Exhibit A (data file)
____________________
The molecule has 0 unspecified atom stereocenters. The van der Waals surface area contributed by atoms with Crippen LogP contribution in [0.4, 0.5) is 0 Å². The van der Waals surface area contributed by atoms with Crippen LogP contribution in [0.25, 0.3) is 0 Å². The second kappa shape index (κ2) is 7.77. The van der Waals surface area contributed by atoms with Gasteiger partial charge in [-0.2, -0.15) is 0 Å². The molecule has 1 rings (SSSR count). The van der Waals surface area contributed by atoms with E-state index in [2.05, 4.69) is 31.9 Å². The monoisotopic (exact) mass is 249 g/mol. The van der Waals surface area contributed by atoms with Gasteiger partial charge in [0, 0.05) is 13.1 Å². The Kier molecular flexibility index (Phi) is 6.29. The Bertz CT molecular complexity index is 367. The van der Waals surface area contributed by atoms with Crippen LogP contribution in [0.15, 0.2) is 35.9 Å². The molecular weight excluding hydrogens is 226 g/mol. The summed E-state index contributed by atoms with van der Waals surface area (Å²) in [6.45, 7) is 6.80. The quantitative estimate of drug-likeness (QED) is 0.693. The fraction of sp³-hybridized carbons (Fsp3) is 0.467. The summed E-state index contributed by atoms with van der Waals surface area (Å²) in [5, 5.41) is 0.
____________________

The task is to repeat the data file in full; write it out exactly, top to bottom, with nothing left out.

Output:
The molecule has 0 unspecified atom stereocenters. The van der Waals surface area contributed by atoms with Crippen LogP contribution in [0.4, 0.5) is 0 Å². The van der Waals surface area contributed by atoms with Crippen LogP contribution in [0.25, 0.3) is 0 Å². The second kappa shape index (κ2) is 7.77. The van der Waals surface area contributed by atoms with Gasteiger partial charge in [-0.2, -0.15) is 0 Å². The molecule has 1 rings (SSSR count). The van der Waals surface area contributed by atoms with E-state index in [2.05, 4.69) is 31.9 Å². The monoisotopic (exact) mass is 249 g/mol. The van der Waals surface area contributed by atoms with Gasteiger partial charge in [0, 0.05) is 13.1 Å². The Kier molecular flexibility index (Phi) is 6.29. The Bertz CT molecular complexity index is 367. The van der Waals surface area contributed by atoms with Crippen LogP contribution in [0.15, 0.2) is 35.9 Å². The molecular weight excluding hydrogens is 226 g/mol. The summed E-state index contributed by atoms with van der Waals surface area (Å²) in [6.45, 7) is 6.80. The quantitative estimate of drug-likeness (QED) is 0.693. The fraction of sp³-hybridized carbons (Fsp3) is 0.467. The summed E-state index contributed by atoms with van der Waals surface area (Å²) in [5, 5.41) is 0.